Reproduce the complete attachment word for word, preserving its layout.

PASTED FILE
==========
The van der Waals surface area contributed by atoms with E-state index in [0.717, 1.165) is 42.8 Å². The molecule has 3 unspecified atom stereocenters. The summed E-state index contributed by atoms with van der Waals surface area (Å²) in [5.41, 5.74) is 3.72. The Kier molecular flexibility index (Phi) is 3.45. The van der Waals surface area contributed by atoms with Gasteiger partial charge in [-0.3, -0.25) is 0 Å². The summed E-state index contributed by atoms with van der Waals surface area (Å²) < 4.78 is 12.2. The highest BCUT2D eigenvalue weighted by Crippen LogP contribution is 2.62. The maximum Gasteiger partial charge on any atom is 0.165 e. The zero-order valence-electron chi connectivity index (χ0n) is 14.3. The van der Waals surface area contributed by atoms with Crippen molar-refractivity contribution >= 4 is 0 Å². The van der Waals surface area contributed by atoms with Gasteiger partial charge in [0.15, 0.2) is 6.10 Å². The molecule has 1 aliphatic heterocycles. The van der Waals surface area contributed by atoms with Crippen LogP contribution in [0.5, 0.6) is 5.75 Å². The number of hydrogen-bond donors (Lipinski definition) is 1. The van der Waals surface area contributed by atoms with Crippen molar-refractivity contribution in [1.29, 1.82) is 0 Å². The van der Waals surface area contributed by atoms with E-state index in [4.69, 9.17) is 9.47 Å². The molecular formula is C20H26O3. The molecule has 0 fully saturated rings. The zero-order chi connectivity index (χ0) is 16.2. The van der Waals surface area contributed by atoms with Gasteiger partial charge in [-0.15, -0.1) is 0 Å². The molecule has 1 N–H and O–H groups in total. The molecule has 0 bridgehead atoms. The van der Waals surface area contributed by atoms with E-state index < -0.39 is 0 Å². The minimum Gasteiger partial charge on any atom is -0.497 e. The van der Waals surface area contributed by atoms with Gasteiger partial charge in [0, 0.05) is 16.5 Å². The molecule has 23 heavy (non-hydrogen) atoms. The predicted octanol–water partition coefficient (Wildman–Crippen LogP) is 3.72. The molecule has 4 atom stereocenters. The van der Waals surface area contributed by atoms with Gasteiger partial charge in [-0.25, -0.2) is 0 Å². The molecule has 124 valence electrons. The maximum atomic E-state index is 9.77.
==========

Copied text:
The van der Waals surface area contributed by atoms with E-state index in [0.717, 1.165) is 42.8 Å². The molecule has 3 unspecified atom stereocenters. The summed E-state index contributed by atoms with van der Waals surface area (Å²) in [5.41, 5.74) is 3.72. The Kier molecular flexibility index (Phi) is 3.45. The van der Waals surface area contributed by atoms with Gasteiger partial charge in [-0.3, -0.25) is 0 Å². The summed E-state index contributed by atoms with van der Waals surface area (Å²) < 4.78 is 12.2. The highest BCUT2D eigenvalue weighted by Crippen LogP contribution is 2.62. The maximum Gasteiger partial charge on any atom is 0.165 e. The zero-order valence-electron chi connectivity index (χ0n) is 14.3. The van der Waals surface area contributed by atoms with Crippen molar-refractivity contribution >= 4 is 0 Å². The van der Waals surface area contributed by atoms with Gasteiger partial charge in [0.15, 0.2) is 6.10 Å². The molecule has 1 aliphatic heterocycles. The van der Waals surface area contributed by atoms with Crippen LogP contribution in [0.5, 0.6) is 5.75 Å². The number of hydrogen-bond donors (Lipinski definition) is 1. The van der Waals surface area contributed by atoms with Crippen molar-refractivity contribution in [1.29, 1.82) is 0 Å². The van der Waals surface area contributed by atoms with E-state index in [4.69, 9.17) is 9.47 Å². The molecular formula is C20H26O3. The molecule has 0 fully saturated rings. The zero-order chi connectivity index (χ0) is 16.2. The van der Waals surface area contributed by atoms with Gasteiger partial charge in [-0.15, -0.1) is 0 Å². The molecule has 1 N–H and O–H groups in total. The molecule has 0 bridgehead atoms. The van der Waals surface area contributed by atoms with E-state index < -0.39 is 0 Å². The minimum Gasteiger partial charge on any atom is -0.497 e. The van der Waals surface area contributed by atoms with Gasteiger partial charge in [0, 0.05) is 16.5 Å². The molecule has 23 heavy (non-hydrogen) atoms. The predicted octanol–water partition coefficient (Wildman–Crippen LogP) is 3.72. The molecule has 4 atom stereocenters. The van der Waals surface area contributed by atoms with Gasteiger partial charge in [-0.25, -0.2) is 0 Å². The molecule has 124 valence electrons. The maximum atomic E-state index is 9.77.